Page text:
Long John wrote:Market participants didn't base their decision what to dump today on the number of dApps. They sold pretty much everything on the market list (exception: NEO), with QTUM and its dApps slammed harder than anything else at one point this morning. I don't know why. I don't have anything bad to say about QTUM. They should have dumped Ripple a lot harder than QTUM.
Not true - market participants include the hodlers, most of whom could give a rats azz about the market, as long as there is an overall upward bias.
There have been a number of times when I'll go for a couple of days without checking the prices. I don't even think about it. That's the Zen of being a hodler.
If there has been a big correction since the last the last time I checked, I have no emotional response to it. I do have an intellectual curiosity for the reasons that caused the decline.
Long John wrote:NEO's dApp list is a couple dozen deep, not 1. But I doubt that's why NEO owners held tight through the big sell-off today.
I admit I was wrong on this one, but I've been saying that for awhile, so why haven't I been corrected before now? I thought we're all here to learn.
Long John wrote:
Once upon a time when QTUM was a small fraction of its current price you were warning people not to waste their money on it. Oops. QTUM has done very well in its short existence, today's dump notwithstanding. I was in and out of it a couple times. In hindsight I should have stayed in. But I was consolidating into Bitcoin. Oh well.
I never said not to "waste your money". At that time and price, QTUM was simply water - there was nothing behind it. My perspective was maybe a bit skewed because buyers at $12 were getting the same product I bought at 31 cents. My intention for that post was to protect newbs from getting burnt. It did run higher, but it also fell back to the $7-8 range.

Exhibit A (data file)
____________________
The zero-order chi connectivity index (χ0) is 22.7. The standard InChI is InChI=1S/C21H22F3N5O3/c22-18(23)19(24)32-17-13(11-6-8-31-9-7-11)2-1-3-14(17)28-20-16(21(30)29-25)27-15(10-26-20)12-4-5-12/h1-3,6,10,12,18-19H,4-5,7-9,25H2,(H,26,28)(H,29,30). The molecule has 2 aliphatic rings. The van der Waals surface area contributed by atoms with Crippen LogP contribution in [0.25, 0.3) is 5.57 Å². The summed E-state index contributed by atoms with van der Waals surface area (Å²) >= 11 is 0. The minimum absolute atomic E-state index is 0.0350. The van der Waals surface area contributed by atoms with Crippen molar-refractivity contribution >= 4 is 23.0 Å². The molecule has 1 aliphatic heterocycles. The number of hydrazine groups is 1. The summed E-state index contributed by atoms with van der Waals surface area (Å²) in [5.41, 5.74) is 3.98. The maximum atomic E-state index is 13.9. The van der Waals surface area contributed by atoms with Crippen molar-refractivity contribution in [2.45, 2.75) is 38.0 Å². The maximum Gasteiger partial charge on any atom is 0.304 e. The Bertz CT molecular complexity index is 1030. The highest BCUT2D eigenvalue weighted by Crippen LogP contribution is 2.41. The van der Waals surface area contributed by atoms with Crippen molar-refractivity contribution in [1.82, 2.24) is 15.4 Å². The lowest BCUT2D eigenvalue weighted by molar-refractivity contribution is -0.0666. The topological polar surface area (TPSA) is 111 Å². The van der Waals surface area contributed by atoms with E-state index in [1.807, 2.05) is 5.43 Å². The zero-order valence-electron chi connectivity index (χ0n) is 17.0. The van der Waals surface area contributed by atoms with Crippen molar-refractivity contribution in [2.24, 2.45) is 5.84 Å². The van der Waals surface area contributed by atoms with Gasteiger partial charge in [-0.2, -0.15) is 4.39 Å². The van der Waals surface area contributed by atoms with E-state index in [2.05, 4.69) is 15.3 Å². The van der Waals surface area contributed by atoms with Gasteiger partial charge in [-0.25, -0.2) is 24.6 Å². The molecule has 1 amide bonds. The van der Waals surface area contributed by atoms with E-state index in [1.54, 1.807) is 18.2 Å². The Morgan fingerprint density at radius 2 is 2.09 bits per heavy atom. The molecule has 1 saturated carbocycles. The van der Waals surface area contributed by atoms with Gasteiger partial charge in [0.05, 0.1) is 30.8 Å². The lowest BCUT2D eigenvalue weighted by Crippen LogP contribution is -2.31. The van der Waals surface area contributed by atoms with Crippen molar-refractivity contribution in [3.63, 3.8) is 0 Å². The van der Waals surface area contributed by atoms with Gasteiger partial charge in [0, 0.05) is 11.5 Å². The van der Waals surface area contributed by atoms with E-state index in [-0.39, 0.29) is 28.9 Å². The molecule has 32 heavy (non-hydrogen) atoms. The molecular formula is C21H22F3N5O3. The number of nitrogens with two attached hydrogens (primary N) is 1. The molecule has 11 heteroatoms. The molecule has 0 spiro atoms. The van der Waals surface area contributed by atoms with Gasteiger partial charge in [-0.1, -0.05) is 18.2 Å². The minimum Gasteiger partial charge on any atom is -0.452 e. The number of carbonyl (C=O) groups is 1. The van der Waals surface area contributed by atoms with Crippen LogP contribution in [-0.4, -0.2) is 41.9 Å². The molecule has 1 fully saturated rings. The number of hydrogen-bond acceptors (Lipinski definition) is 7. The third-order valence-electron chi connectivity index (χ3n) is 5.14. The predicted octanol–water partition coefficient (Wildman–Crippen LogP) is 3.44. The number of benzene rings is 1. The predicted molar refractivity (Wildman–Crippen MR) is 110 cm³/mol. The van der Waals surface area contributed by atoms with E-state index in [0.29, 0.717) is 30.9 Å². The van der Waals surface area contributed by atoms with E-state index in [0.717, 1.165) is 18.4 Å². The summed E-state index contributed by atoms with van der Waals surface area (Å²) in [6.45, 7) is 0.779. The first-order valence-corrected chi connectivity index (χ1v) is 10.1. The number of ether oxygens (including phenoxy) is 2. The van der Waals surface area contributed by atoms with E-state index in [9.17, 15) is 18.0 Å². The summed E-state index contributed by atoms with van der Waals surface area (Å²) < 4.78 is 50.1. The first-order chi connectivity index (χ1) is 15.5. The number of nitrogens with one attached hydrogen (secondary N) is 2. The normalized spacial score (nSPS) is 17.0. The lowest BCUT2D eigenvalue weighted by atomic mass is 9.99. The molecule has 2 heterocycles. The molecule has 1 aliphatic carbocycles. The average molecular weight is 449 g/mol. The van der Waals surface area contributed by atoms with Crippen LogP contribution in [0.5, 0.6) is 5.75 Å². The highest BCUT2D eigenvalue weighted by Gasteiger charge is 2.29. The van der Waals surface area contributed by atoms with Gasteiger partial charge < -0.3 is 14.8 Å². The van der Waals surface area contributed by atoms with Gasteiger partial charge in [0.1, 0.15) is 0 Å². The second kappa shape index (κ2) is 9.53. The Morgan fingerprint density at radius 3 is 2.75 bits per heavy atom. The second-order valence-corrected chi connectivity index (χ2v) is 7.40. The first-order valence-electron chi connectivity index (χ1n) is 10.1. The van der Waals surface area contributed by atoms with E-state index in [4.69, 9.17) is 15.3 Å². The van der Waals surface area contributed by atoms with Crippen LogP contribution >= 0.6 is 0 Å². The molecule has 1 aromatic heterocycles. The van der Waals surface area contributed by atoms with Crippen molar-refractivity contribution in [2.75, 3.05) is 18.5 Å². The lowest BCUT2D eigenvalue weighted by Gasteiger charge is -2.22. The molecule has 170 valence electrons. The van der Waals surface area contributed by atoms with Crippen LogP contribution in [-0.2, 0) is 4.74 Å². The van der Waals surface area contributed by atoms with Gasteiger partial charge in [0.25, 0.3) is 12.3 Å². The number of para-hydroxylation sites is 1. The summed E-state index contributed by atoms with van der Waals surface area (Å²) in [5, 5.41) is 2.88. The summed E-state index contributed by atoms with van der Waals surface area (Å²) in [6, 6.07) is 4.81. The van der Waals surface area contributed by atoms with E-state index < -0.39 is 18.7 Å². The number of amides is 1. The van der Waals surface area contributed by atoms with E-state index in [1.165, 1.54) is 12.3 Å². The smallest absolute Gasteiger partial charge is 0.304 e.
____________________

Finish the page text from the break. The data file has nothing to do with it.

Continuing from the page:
One of the newbs on BS was whining about QTUM being stuck at $12. I told him to quit whining and relax, Qtum will take care of itself, which it has.
I don't understand why you would want to consolidate into Bitcoin. That train left the station a long time ago and you missed it. $1000 was OK for an entry price, but sub $200 was the sweet spot. Besides, Bitcoin is a dinosaur. The only thing it has going for it is first mover status, name recognition, and the fact that there is a lot of institutional interest and infrastructure in it. That's a lot of what drives/supports the price. It is hard to imagine Bitcoin ever being a currency. Bitcoin Cash.....maybe.
It's going to be interesting watching the big money short Bitcoin down to $7-8 thousand dollars to scare the crap out of us little guys. Reddit/r/bitcoin will sound like a nursery. The hodlers chuckle, because they know this is just a big experiment, albeit profitable, that is still in progress.
You'll make a lot more money by just picking a good ICO like QTUM, buying it at the issue price, and sitting on it. Let's walk thru the math.....
1900 QTUM cost me $596 in Bitcoin. Last Saturday night when it was at $103, my position was worth $195,700. Right now, it is worth $105,000, and that is from a $596 investment.
Let's talk about another one. Me and 11 thousand other people ground-floored Ethereum. I bought 1000 at 31 cents...yeah $315 for a 1000 Ether. I traded in and out of it a few times, and each and every trade was profitable. I sold out after the DAO fiasco. Again, I made money on ETH.
However, if I had just sat on my $315 investment, it would be worth over $1 million dollars today. I'm not going to make that mistake with Qtum.
Buy and hodl - that's how you make money in these things, not going "in and out a couple of times". Sit on your hands, and don't click the mouse. I'd rather do that then trying to make (or lose) $500 by trading. Traders like to talk about their profitable trades, but they never mention their losses. Plus, you don't have to thumb your phone every 15 minutes.
Congrats John, on your 1st year in crypto. You're no longer a newb.